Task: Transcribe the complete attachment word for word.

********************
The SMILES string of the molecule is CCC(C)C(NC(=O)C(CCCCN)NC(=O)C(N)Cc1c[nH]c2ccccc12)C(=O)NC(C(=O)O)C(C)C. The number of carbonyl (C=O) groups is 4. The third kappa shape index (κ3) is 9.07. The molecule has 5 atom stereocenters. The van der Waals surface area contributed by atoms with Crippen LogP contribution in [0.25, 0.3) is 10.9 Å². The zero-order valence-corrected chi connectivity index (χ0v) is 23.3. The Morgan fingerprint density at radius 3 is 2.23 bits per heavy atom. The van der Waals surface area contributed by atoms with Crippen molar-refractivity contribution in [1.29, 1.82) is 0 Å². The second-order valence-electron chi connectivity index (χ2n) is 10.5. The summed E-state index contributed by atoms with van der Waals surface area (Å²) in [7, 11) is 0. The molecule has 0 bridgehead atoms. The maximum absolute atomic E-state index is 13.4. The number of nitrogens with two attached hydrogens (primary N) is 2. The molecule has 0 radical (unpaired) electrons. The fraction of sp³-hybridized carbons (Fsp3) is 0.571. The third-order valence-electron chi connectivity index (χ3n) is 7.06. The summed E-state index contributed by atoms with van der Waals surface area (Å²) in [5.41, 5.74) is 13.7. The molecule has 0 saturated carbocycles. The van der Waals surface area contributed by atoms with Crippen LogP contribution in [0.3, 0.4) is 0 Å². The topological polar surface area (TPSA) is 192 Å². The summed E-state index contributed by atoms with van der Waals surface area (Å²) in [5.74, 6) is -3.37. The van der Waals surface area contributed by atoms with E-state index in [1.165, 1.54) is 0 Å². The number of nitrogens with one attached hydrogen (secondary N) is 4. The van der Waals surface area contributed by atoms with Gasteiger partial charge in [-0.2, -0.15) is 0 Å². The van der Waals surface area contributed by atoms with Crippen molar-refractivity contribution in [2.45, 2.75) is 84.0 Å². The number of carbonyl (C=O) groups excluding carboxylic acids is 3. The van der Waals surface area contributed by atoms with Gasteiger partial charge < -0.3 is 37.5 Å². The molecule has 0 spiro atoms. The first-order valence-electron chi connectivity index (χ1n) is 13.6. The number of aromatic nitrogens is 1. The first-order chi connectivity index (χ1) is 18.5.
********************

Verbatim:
The SMILES string of the molecule is CCC(C)C(NC(=O)C(CCCCN)NC(=O)C(N)Cc1c[nH]c2ccccc12)C(=O)NC(C(=O)O)C(C)C. The number of carbonyl (C=O) groups is 4. The third kappa shape index (κ3) is 9.07. The molecule has 5 atom stereocenters. The van der Waals surface area contributed by atoms with Crippen LogP contribution in [0.25, 0.3) is 10.9 Å². The zero-order valence-corrected chi connectivity index (χ0v) is 23.3. The Morgan fingerprint density at radius 3 is 2.23 bits per heavy atom. The van der Waals surface area contributed by atoms with Crippen molar-refractivity contribution in [1.29, 1.82) is 0 Å². The second-order valence-electron chi connectivity index (χ2n) is 10.5. The summed E-state index contributed by atoms with van der Waals surface area (Å²) in [7, 11) is 0. The molecule has 0 bridgehead atoms. The maximum absolute atomic E-state index is 13.4. The number of nitrogens with two attached hydrogens (primary N) is 2. The molecule has 0 radical (unpaired) electrons. The fraction of sp³-hybridized carbons (Fsp3) is 0.571. The third-order valence-electron chi connectivity index (χ3n) is 7.06. The summed E-state index contributed by atoms with van der Waals surface area (Å²) in [5.41, 5.74) is 13.7. The molecule has 0 saturated carbocycles. The van der Waals surface area contributed by atoms with Crippen LogP contribution in [0.3, 0.4) is 0 Å². The topological polar surface area (TPSA) is 192 Å². The summed E-state index contributed by atoms with van der Waals surface area (Å²) in [5.74, 6) is -3.37. The van der Waals surface area contributed by atoms with E-state index in [1.165, 1.54) is 0 Å². The number of nitrogens with one attached hydrogen (secondary N) is 4. The van der Waals surface area contributed by atoms with Gasteiger partial charge in [-0.2, -0.15) is 0 Å². The van der Waals surface area contributed by atoms with Crippen molar-refractivity contribution in [2.45, 2.75) is 84.0 Å². The number of carbonyl (C=O) groups excluding carboxylic acids is 3. The van der Waals surface area contributed by atoms with Gasteiger partial charge < -0.3 is 37.5 Å². The molecule has 0 spiro atoms. The first-order valence-electron chi connectivity index (χ1n) is 13.6. The number of aromatic nitrogens is 1. The first-order chi connectivity index (χ1) is 18.5.